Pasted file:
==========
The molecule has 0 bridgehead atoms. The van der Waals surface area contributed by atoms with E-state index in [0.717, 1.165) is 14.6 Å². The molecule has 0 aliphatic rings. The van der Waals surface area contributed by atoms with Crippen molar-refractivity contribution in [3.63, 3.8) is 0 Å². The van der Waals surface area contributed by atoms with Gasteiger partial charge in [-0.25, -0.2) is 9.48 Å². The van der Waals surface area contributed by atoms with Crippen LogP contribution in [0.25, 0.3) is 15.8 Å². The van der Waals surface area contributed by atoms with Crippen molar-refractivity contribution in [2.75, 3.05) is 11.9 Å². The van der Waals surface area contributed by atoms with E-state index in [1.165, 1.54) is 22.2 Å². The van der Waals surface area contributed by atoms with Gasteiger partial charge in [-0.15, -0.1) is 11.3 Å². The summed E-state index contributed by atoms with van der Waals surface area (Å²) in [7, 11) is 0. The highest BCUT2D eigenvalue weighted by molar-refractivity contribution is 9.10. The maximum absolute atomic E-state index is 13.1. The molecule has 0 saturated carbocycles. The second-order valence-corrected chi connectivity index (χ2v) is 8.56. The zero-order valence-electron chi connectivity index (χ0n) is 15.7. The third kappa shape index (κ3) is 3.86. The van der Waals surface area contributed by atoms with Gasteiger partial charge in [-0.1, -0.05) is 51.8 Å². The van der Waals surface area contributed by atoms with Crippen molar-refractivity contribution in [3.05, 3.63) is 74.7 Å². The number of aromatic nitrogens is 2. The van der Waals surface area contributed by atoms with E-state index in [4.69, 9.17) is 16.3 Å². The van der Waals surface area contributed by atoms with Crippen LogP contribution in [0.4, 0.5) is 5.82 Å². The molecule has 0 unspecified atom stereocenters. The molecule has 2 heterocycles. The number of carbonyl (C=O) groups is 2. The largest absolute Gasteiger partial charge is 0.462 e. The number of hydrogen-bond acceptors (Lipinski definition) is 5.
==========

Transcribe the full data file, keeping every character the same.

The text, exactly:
The molecule has 0 bridgehead atoms. The van der Waals surface area contributed by atoms with E-state index in [0.717, 1.165) is 14.6 Å². The molecule has 0 aliphatic rings. The van der Waals surface area contributed by atoms with Crippen molar-refractivity contribution in [3.63, 3.8) is 0 Å². The van der Waals surface area contributed by atoms with Gasteiger partial charge in [-0.25, -0.2) is 9.48 Å². The van der Waals surface area contributed by atoms with Crippen LogP contribution in [0.25, 0.3) is 15.8 Å². The van der Waals surface area contributed by atoms with Crippen molar-refractivity contribution in [2.75, 3.05) is 11.9 Å². The van der Waals surface area contributed by atoms with E-state index in [1.165, 1.54) is 22.2 Å². The van der Waals surface area contributed by atoms with Gasteiger partial charge in [-0.15, -0.1) is 11.3 Å². The summed E-state index contributed by atoms with van der Waals surface area (Å²) in [7, 11) is 0. The highest BCUT2D eigenvalue weighted by molar-refractivity contribution is 9.10. The maximum absolute atomic E-state index is 13.1. The molecule has 0 saturated carbocycles. The second-order valence-corrected chi connectivity index (χ2v) is 8.56. The zero-order valence-electron chi connectivity index (χ0n) is 15.7. The third kappa shape index (κ3) is 3.86. The van der Waals surface area contributed by atoms with Gasteiger partial charge in [-0.1, -0.05) is 51.8 Å². The van der Waals surface area contributed by atoms with Crippen molar-refractivity contribution in [3.05, 3.63) is 74.7 Å². The number of aromatic nitrogens is 2. The van der Waals surface area contributed by atoms with E-state index in [4.69, 9.17) is 16.3 Å². The van der Waals surface area contributed by atoms with Crippen LogP contribution in [0.4, 0.5) is 5.82 Å². The molecule has 0 unspecified atom stereocenters. The molecule has 2 heterocycles. The number of carbonyl (C=O) groups is 2. The largest absolute Gasteiger partial charge is 0.462 e. The number of hydrogen-bond acceptors (Lipinski definition) is 5.